Peter Watson's virtuoso sweep through modern German thought and culture, from 1750 to the present day, will challenge and confound both the stereotypes the world has of Germany and those that Germany has of itself.
From the end of the Baroque era and the death of Bach to the rise of Hitler in 1933, Germany was transformed from a poor relation among Western nations into a dominant intellectual and cultural force—more creative and influential than France, Britain, Italy, Holland, and the United States. In the early decades of the twentieth century, German artists, writers, scholars, philosophers, scientists, and engineers were leading their freshly unified country to new and unimagined heights. By 1933, Germans had won more Nobel Prizes than any other nationals, and more than the British and Americans combined. Yet this remarkable genius was cut down in its prime by Adolf Hitler and his disastrous Third Reich—a brutal legacy that has overshadowed the nation's achievements ever since.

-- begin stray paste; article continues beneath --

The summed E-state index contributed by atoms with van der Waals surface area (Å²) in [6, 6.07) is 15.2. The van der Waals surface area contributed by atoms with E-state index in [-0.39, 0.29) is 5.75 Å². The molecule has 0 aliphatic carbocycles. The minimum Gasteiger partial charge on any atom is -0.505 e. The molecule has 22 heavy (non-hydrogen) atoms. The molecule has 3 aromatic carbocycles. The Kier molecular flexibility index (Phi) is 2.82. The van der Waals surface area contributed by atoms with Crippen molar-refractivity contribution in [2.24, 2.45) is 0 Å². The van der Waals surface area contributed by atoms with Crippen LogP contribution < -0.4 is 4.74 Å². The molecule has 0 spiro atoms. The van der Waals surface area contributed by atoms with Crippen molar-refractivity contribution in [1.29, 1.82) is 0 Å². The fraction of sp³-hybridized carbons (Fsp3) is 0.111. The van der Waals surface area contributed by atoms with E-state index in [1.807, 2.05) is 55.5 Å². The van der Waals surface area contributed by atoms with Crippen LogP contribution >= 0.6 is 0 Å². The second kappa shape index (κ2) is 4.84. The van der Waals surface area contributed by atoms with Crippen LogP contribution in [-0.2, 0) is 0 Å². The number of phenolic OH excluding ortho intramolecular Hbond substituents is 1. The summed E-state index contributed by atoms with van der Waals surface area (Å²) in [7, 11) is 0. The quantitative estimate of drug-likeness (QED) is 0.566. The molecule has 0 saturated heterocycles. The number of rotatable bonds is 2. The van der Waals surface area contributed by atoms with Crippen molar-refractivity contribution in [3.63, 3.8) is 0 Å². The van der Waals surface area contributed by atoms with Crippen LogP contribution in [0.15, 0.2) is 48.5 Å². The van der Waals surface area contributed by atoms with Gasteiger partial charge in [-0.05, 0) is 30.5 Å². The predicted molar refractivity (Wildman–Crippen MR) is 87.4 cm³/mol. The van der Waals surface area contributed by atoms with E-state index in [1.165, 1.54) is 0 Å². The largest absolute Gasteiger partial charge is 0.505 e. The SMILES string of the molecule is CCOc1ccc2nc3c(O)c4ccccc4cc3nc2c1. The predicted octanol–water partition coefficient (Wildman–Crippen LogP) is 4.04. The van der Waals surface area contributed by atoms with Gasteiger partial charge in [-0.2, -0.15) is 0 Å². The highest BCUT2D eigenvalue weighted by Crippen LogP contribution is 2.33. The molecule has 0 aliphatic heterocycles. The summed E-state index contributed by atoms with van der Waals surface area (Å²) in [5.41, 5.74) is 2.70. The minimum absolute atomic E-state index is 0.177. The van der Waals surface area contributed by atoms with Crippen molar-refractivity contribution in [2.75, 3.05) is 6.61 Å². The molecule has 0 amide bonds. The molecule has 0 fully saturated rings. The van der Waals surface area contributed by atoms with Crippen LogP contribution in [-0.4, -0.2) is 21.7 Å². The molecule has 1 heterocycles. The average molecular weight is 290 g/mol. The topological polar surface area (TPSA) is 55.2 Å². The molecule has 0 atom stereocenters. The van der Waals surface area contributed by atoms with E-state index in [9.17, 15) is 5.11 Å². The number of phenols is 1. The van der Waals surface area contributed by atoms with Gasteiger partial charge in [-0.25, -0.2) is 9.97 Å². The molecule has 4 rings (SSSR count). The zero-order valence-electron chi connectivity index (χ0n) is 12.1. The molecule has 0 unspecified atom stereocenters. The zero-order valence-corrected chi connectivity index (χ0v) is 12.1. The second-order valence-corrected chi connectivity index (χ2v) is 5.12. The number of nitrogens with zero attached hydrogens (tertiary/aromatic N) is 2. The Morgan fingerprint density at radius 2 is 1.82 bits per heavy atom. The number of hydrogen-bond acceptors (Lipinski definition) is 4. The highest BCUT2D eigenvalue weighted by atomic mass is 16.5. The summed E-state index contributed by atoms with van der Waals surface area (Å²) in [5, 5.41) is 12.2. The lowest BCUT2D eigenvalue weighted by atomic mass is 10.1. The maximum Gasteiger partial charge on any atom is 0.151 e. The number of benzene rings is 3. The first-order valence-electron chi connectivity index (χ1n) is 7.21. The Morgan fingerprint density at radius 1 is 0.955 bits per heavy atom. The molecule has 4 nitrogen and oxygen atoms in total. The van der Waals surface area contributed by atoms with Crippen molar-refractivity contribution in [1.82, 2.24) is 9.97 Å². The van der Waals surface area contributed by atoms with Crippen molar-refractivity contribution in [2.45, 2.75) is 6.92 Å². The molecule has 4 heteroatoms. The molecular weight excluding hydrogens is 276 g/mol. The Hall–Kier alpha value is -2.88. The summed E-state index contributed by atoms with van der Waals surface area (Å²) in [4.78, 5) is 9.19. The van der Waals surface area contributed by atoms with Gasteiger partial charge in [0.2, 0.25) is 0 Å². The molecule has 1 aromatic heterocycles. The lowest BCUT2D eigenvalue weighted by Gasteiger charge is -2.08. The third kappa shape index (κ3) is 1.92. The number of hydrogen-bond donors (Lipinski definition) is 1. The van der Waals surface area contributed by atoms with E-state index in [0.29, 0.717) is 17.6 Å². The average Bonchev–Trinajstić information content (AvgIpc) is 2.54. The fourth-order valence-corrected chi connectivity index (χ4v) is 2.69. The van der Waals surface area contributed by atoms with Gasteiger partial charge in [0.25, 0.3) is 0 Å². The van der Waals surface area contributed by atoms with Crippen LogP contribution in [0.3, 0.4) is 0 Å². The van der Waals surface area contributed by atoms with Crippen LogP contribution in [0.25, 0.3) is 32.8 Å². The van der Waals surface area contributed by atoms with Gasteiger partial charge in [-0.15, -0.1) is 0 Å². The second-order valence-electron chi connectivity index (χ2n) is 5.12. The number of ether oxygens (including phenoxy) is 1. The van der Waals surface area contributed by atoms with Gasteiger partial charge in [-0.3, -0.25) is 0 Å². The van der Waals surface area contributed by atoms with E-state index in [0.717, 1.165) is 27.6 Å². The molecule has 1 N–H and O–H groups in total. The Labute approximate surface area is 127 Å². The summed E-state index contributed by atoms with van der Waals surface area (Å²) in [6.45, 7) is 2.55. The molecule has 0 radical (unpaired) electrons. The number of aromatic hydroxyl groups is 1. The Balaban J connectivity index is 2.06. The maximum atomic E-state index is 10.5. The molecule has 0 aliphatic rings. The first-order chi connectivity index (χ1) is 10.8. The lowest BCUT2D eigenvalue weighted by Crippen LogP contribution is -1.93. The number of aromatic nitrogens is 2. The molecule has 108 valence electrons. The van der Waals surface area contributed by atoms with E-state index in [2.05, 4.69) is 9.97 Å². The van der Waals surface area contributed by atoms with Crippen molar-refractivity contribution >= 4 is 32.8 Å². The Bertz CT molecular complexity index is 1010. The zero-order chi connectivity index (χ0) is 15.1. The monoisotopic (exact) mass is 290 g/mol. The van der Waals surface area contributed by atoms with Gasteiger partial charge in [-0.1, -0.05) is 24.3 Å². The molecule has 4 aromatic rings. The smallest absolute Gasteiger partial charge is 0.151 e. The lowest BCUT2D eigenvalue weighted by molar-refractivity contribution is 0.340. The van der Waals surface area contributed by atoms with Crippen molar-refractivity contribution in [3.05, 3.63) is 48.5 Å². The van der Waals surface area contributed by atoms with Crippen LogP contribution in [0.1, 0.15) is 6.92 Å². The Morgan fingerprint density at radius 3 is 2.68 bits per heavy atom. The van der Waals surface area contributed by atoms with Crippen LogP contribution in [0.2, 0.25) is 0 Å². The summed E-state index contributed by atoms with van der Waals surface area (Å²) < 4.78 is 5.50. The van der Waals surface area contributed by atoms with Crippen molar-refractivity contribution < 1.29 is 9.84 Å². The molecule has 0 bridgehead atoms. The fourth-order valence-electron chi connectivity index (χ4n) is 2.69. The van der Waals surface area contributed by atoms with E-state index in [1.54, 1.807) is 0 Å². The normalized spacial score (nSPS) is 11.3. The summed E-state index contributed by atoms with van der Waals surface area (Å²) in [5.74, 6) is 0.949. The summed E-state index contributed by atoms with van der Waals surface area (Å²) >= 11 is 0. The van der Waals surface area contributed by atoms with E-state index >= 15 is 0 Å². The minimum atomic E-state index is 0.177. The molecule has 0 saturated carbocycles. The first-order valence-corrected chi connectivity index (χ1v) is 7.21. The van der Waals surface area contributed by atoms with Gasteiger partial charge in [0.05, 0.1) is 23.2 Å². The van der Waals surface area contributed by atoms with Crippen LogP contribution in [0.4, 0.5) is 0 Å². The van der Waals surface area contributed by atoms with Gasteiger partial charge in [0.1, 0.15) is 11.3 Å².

How did the Germans transform their country so as to achieve such pre-eminence? In this absorbing cultural and intellectual history, Peter Watson goes back through time to explore the origins of the Germangenius, and he explains how and why it flourished, how it shaped our lives, and, most important, how it continues to influence our world. As he convincingly demonstrates, it was German thinking—from Beethoven and Kant to Diesel and Nietzsche, from Goethe and Wagner to Mendel and Planck, from Hegel and Marx to Freud and Schoenberg—that was paramount in the creation of the modern West. Moreover, despite World War II, figures such as Joseph Beuys, Jürgen Habermas, and Joseph Ratzinger ensure that the German genius still resonates intellectually today.